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Open Source Guru Picks Apart SCO Evidence.

By Timothy Prickett-Morgan

Bruce Perens, one of the defenders and evangelists of the open source community, has got his hands on the presentation that the SCO top brass was making last week at SCO Forum in Las Vegas.

Any lawsuit is a gamble, especially one pitting two headstrong technology companies against each other in a jury trial. So Lost Wages was probably as good a setting to divulge what SCO believes are some of the smoking guns.

Perens, as you can see from, is not impressed by the code snippets that SCO rolled out to support its claims in the court of public opinion, which is the only place the SCO-IBM suit is going to be heard before the April 11, 2005 date the U.S. District Court in Utah has set.

By the way, according to Perens, SCO leaked the slideshow to the IDG News Service without an Non Disclosure Agreement (NDA), which calls into question the whole idea that SCO has about doing due diligence with Unix code by not showing the objectionable code snippets to the public at large.

But all of this is beside the point. The real issue is the code snippets themselves, and Perens says that two of the allegedly copied code segments are not, in his analysis, code that belongs to SCO at all. Perens says in his analysis of the presentation that he expected SCO would put the best examples forward to illustrate where intellectual property was stolen.

"But I was easily able to determine that of the two examples, one isn't SCO's property at all, and the other is used in Linux under a valid license," Perens said in his own presentation covering SCO's presentation. "If this is the best SCO has to offer, they will lose."

The first example dealt with Berkeley Packet Filtering (BPF), which is an implementation of Internet firewall software that was created at Lawrence Berkeley Laboratory using American tax dollars. He says further that BPF is a derivative work, based on a program called enet developed by Stanford University and Carnegie Mellon University, two of the biggies in the Unix movement.

He says BPF was first shipped in BSD Unix 4.3, which was created by the University of California at Berkeley (which gives BSD its name), and SCO later copied this code into Unix System V. The BSD license, says Perens, allows SCO to do this. But, he says, SCO doesn't own BPF, and has no right to prevent anyone, including the Linux community, from using it. Moreover, Perens says that the Linux implementation of BPF is not even BSD code, but a clean-room re-implementation of BPF by Linux developers lead by programmer Jay Schulist based on the documentation provided by BPF.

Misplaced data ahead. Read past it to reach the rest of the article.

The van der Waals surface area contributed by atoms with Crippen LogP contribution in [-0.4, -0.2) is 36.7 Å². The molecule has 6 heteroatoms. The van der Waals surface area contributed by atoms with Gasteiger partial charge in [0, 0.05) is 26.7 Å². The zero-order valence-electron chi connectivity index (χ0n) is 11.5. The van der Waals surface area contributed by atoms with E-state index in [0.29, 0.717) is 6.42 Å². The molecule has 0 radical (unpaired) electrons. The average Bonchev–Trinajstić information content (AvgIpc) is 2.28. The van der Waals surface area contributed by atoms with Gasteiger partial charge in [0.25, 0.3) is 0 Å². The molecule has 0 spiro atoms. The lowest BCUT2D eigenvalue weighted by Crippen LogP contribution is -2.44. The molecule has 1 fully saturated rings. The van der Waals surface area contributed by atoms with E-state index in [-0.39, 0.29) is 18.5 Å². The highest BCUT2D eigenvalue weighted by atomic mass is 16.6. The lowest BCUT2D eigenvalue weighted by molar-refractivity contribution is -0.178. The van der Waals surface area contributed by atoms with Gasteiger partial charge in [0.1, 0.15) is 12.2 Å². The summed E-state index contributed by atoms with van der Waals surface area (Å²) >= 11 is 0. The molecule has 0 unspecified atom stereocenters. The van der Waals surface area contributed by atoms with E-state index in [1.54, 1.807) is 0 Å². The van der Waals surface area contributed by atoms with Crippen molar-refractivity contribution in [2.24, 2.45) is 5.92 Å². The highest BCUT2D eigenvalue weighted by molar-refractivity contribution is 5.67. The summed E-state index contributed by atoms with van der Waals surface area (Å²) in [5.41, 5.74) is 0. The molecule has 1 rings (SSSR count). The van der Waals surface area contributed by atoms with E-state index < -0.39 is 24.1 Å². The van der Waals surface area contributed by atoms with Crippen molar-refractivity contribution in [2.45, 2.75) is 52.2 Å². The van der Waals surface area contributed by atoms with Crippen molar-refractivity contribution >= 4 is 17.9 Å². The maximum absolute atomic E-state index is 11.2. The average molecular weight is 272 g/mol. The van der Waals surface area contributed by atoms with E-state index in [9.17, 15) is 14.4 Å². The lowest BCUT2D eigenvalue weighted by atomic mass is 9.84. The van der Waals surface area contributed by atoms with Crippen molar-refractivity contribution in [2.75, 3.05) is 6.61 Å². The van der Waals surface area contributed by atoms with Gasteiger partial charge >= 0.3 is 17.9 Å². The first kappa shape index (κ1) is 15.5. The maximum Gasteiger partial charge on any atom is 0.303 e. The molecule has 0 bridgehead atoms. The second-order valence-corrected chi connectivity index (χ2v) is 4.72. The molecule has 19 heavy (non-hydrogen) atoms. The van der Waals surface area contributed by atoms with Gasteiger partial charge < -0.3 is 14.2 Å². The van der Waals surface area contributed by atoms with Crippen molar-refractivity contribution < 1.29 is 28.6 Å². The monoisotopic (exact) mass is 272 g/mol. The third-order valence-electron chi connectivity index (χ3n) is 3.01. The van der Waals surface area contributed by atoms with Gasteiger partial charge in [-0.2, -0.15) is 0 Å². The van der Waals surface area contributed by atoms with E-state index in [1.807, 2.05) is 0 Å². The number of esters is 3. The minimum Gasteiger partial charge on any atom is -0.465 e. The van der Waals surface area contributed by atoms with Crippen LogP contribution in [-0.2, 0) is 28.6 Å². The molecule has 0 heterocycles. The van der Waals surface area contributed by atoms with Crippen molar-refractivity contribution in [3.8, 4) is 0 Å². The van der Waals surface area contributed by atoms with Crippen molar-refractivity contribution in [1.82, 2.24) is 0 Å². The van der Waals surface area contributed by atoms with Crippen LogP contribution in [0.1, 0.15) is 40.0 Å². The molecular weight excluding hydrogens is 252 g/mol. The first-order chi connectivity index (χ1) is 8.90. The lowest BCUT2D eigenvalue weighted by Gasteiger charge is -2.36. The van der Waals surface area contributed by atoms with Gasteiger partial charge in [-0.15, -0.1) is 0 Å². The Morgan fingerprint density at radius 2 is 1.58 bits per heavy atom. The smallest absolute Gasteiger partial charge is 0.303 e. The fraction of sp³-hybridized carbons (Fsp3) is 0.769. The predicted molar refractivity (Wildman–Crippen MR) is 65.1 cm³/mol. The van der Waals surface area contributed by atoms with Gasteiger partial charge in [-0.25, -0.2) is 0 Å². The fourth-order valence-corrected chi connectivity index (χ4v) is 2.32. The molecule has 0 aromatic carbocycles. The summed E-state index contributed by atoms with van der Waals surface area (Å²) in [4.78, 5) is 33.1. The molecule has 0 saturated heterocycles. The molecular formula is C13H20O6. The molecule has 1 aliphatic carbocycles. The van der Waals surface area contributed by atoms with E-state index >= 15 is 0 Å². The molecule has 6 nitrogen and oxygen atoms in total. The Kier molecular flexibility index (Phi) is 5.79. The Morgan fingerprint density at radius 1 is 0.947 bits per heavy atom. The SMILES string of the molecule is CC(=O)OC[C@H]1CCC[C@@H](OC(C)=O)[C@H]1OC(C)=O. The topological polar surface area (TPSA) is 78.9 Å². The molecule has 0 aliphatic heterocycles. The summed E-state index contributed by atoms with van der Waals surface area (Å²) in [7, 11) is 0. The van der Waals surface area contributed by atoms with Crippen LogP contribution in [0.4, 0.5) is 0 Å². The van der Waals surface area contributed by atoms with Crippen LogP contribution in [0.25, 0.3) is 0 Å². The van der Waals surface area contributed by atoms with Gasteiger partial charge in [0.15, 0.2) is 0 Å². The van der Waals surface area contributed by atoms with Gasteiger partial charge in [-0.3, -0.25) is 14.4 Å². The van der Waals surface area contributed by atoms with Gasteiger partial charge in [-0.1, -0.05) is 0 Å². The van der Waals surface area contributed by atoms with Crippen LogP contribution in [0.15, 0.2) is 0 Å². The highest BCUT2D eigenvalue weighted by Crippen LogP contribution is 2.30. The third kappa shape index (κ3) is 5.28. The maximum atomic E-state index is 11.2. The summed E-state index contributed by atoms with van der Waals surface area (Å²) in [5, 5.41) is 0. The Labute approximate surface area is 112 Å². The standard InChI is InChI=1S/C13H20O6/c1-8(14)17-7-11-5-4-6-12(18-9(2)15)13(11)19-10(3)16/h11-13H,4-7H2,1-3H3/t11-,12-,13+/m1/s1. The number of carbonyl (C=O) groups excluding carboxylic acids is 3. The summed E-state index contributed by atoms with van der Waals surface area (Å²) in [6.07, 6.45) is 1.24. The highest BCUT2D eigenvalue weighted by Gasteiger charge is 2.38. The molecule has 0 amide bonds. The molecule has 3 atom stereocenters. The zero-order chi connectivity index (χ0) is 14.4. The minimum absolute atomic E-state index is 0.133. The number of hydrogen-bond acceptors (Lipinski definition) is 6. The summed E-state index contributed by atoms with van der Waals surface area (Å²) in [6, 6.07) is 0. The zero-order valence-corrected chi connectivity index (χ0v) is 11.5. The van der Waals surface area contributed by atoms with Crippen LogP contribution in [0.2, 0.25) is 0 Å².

The other SCO code snippet Perens walks through had to do with memory allocation functions in Unix System V and Linux. He says there was, in fact, "an error in the Linux developer's process," specifically a programmer at SGI, and he says while the Linux community had the legal right to this code, it didn't belong in Linux and was therefore removed.

According to the SCO slides, two-thirds of the new code added to Linux between the 2.2 kernel and 2.4 kernel releases, comprising 1.1 million lines of code in 1,549 files and touched by many of the Unix licensees (including IBM, SGI, and others). This is a pretty big claim, obviously. And Perens, after explaining the similarities between the SCO-IBM case and a lawsuit between AT&T Unix Systems Labs and the University of California and BSDi, which sold BSD Unix, in the early 1990s, brings that point home.

"Under SCO's theory," says Perens, "if any code created by a Unix licensee ever touches Unix, SCO owns that code from then on, and can deny its creator the right to make use of it for any other purpose. SCO's legal theory fails, because they ignore the fact that if a work doesn't contain some portion of SCO's copyrighted code, it is not a derived work."
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Publication:Computergram International
Geographic Code:1USA
Date:Aug 26, 2003
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